Justice Dept. Will Not Seek Microsoft Breakup
The decision reverses the Clinton White House legal strategy against the software manufacturer and formally ends the historic attempt to dissolve one of the most successful companies in U.S. history.
In a statement released today, the department said it would also not pursue an unresolved claim that the company illegally bundled its Internet Explorer browser with its Windows operating system. The agency said it was taking these steps to obtain “prompt, effective and certain relief for consumers.”
“In view of the Court of Appeals’ unanimous decision that Microsoft illegally maintained its monopoly over PC-based operating systems — the core allegation in the case — the department believes that it has established a basis for relief that would end Microsoft’s unlawful conduct, prevent its recurrence and open the operating system market to competition,” the department said.
The new judge assigned to handle the Microsoft case, U.S. District Court Judge Colleen Kollar-Kotelly, last month ordered the parties to report on the remaining issues in the legal battle by Sept. 14 and scheduled a meeting on the status of the case for Sept 21.
Kollar-Kotelly will hold hearings to decide what sanctions to impose on the software giant to prevent future abuse of its monopoly in personal computer operating systems, but will no longer consider breaking up the company.
A Microsoft spokesman said only that company officials “remain committed to resolving the remaining issues in this case.” Microsoft stocks jumped briefly after the announcement before slipping back into negative territory.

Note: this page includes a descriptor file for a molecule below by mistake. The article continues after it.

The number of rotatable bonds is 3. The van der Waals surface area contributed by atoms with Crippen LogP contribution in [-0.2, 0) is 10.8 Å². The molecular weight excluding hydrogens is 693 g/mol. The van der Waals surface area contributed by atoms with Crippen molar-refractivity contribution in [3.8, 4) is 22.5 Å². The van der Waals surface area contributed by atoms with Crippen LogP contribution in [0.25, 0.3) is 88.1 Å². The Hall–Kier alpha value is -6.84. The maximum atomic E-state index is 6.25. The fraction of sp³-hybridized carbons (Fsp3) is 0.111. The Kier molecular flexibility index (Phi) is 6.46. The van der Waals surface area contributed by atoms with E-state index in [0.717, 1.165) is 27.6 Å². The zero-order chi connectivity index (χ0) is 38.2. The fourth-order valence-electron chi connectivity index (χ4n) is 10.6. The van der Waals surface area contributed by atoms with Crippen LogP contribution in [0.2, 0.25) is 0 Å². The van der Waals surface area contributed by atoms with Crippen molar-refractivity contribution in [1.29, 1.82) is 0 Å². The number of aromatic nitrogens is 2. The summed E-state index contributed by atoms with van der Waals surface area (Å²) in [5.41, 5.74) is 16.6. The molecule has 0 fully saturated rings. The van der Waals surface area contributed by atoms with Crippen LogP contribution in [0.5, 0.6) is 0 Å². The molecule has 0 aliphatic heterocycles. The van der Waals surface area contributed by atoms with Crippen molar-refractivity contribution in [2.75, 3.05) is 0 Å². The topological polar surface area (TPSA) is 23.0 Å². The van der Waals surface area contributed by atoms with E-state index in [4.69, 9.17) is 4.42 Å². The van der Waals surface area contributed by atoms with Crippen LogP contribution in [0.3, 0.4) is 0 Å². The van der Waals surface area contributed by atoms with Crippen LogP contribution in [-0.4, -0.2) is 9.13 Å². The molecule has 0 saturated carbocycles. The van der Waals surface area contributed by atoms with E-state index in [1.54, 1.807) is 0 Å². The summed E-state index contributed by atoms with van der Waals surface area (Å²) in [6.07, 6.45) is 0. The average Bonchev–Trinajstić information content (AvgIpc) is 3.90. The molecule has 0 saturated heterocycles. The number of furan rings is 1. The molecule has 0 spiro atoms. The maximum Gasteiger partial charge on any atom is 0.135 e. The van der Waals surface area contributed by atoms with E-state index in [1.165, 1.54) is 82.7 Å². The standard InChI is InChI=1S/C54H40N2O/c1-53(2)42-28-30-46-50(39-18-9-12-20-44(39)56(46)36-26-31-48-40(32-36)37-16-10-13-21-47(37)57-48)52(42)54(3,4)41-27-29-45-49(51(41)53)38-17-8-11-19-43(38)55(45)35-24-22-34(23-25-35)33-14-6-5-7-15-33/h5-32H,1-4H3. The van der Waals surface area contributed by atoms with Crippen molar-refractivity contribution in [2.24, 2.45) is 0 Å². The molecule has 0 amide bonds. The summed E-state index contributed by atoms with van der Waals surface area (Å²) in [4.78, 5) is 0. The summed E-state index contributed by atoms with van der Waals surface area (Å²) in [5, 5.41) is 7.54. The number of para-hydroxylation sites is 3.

The decision was not unexpected. Attorney General John Ashcroft declined to comment on the issue during his confirmation hearings, saying the case needed further review.
Rather than seeking a breakup, the government will pursue a series of measures modeled after remedies ordered before the antitrust case went to a federal appeals court.
The restrictions included an order for Microsoft to make public technical information about how its operating systems interact with its software. Outside developers would then be able to pick apart the computer code and make their own products more compatible. Microsoft would also have to give up control of the icons that would appear on the Windows operating screen when a user bought a computer.
Computer industry analysts said the restrictions would have affected the upcoming Windows XP operating system, which has been finished by Microsoft programmers but will not hit store shelves until October.
“All of these little things really have to do with how XP is being prepared and marketed,” said Howard University law professor Andy Gavil.
When they were introduced by the government, Microsoft chief executive Steve Ballmer called them “Draconian regulations.” At the time, he said, “The regulations described here would be equally as threatening and hard on our core ability to do new good work.”
Microsoft recently sent the final Window XP code to computer manufacturers. Some critics have charged that the rollout is evidence that the company did not fear further legal action and would continue to use its power to squeeze out competition in new markets.
Windows XP includes many new features that are currently stand-alone products made by competitors, including a program for storing digital photos and an instant messaging system.
As part of today’s announcement, the Justice Department said it will ask the court for time to investigate developments in the industry since the trial concluded and “to evaluate whether additional conduct-related provisions are necessary, especially in the absence of a breakup.”